Wednesday, 15 January 2014

Losing My Marbles


Apologies for my delay in getting the New Year started, but finding my way through the muddy byways of Unmitigated England has been particularly difficult since Christmas. But be of good cheer, because Saturday found me almost on my knees in front of this extraordinary monument. Warkton in Northamptonshire is part of the estate of Boughton House, which explains the delightfully unspoilt nature of the village, although it is but a marble's throw from the urban sprawl of Kettering. Both churchwarden and verger were so kind in letting me in, and I'm eternally grateful to their guided tour given just for us. Not just because the monuments in this light and airy mausoleum had hitherto been plates in the Shell Guide to Northamptonshire and corresponding Pevsner, but also because they will now be closed from view for essential repairs lasting the rest of this year. 

Facing each other are four set piece monuments commemorating the Dukes and Duchesses from the big house, two by that masterful sculptor Roubiliac (remember him at Southwick?), one by Thomas Campbell and this, a real showstopper, by Dutchman P.M.van Gelder. Robert Adam may or may not have designed the background apse, but no matter, this is sculpture to make you gasp, as we did. A full-on 1775 drama gathered around the essential urn with its beautifully incised verse to Mary Duchess of Montagu. This was a very special moment, the sun coming out and the sight out through the clear glass of the big churchyard trees moving in the wind.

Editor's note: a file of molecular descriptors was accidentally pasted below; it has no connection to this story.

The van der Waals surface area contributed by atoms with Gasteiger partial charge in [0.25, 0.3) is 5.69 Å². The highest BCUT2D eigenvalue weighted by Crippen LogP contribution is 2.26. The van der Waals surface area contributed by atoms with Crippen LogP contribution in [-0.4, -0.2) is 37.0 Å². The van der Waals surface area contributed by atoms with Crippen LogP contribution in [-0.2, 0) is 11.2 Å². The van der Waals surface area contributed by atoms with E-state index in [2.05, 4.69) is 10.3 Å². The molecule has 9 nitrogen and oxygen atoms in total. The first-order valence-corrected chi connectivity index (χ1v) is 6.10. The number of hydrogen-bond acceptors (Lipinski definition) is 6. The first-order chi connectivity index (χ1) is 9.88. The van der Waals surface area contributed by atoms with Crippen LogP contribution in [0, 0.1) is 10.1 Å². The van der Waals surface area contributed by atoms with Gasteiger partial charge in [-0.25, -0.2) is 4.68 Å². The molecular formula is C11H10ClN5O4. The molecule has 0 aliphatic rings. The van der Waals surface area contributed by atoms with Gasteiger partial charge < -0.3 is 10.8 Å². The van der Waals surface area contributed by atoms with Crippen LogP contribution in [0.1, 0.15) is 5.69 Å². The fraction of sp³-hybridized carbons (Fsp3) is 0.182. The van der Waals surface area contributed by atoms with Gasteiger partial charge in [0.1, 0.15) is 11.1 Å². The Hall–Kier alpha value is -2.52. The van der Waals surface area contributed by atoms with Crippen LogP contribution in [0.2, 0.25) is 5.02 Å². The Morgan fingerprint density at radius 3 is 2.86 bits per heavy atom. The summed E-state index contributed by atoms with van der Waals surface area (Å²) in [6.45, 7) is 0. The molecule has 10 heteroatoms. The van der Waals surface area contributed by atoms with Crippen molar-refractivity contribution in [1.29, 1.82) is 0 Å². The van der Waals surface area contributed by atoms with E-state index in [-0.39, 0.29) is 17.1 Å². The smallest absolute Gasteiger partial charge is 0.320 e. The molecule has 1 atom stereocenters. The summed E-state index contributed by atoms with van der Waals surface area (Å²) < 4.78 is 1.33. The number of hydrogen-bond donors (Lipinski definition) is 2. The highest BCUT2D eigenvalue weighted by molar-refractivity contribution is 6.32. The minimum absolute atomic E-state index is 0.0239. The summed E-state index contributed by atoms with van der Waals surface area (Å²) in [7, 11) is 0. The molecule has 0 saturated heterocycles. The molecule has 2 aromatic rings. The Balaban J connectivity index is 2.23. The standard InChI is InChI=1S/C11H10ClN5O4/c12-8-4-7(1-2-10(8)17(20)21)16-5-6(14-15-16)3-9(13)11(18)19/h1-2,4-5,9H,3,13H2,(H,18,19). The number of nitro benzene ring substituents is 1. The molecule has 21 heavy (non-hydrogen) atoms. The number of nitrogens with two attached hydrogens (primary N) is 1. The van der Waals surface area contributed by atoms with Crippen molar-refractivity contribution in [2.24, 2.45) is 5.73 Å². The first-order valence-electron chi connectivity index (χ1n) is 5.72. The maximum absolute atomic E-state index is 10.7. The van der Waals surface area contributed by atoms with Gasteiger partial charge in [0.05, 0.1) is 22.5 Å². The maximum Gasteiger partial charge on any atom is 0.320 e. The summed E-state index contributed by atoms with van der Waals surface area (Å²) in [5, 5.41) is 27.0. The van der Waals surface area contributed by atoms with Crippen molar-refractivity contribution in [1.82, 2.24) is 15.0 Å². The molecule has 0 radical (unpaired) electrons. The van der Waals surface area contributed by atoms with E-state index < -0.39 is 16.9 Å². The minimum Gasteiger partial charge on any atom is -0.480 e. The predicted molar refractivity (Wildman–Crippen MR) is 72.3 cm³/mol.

5 comments:

Stephen Barker said...

I have somewhere some old postcards
of these sculptures, and have meant to go and see them. I wonder if the Church of England would welcome such sculptures today. Memorials have become very minimalist these days, for better or worse.

Peter Ashley said...

Very much an eighteenth-nineteenth century fashion of course; today we apparently have to have something useful if we going to memorialise. No longer huge marble tableaux in empty churches catching the moonlight, but the Deborah Hetherington Wickham Featherstonhaugh paddling pool.

Mike Biles said...

That part of the Midlands certainly has one or two treasures and it sounds like you enjoyed your personal tour! Excellent stuff. Following you as A Bit About Britain.

Philip Wilkinson said...

Staggering, the way they are caught mid-gesture, and even the drapery is mid-billow, as it were. Northamptonshire for squires, indeed.

Chris Partridge said...

Love the epitaph. Sycophantic doesn't begin to describe it...